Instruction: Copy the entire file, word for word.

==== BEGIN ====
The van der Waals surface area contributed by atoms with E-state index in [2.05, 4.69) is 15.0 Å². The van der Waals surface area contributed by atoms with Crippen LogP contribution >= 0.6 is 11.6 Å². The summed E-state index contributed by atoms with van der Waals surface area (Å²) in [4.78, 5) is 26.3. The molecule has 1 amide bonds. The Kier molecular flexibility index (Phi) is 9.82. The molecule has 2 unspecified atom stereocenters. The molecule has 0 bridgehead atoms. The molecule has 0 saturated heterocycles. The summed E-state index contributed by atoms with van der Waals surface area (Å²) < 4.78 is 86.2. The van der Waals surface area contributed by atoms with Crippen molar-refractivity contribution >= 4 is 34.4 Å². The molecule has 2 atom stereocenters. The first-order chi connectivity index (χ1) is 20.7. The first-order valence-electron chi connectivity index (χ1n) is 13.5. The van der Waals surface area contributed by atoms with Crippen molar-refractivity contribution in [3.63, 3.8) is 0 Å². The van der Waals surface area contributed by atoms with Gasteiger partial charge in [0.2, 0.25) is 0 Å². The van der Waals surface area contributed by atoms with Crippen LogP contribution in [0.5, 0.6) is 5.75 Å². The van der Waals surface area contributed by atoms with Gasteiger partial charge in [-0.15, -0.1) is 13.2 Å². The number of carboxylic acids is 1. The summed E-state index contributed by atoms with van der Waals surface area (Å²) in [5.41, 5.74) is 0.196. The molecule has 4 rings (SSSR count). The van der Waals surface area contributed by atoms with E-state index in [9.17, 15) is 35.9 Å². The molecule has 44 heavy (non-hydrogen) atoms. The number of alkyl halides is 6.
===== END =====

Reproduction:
The van der Waals surface area contributed by atoms with E-state index in [2.05, 4.69) is 15.0 Å². The van der Waals surface area contributed by atoms with Crippen LogP contribution >= 0.6 is 11.6 Å². The summed E-state index contributed by atoms with van der Waals surface area (Å²) in [4.78, 5) is 26.3. The molecule has 1 amide bonds. The Kier molecular flexibility index (Phi) is 9.82. The molecule has 2 unspecified atom stereocenters. The molecule has 0 bridgehead atoms. The molecule has 0 saturated heterocycles. The summed E-state index contributed by atoms with van der Waals surface area (Å²) < 4.78 is 86.2. The van der Waals surface area contributed by atoms with Crippen molar-refractivity contribution >= 4 is 34.4 Å². The molecule has 2 atom stereocenters. The first-order chi connectivity index (χ1) is 20.7. The first-order valence-electron chi connectivity index (χ1n) is 13.5. The van der Waals surface area contributed by atoms with Crippen molar-refractivity contribution in [3.63, 3.8) is 0 Å². The van der Waals surface area contributed by atoms with Gasteiger partial charge in [0.2, 0.25) is 0 Å². The van der Waals surface area contributed by atoms with Crippen LogP contribution in [0.5, 0.6) is 5.75 Å². The van der Waals surface area contributed by atoms with Gasteiger partial charge in [-0.15, -0.1) is 13.2 Å². The number of carboxylic acids is 1. The summed E-state index contributed by atoms with van der Waals surface area (Å²) in [5.41, 5.74) is 0.196. The molecule has 4 rings (SSSR count). The van der Waals surface area contributed by atoms with E-state index in [9.17, 15) is 35.9 Å². The molecule has 44 heavy (non-hydrogen) atoms. The number of alkyl halides is 6.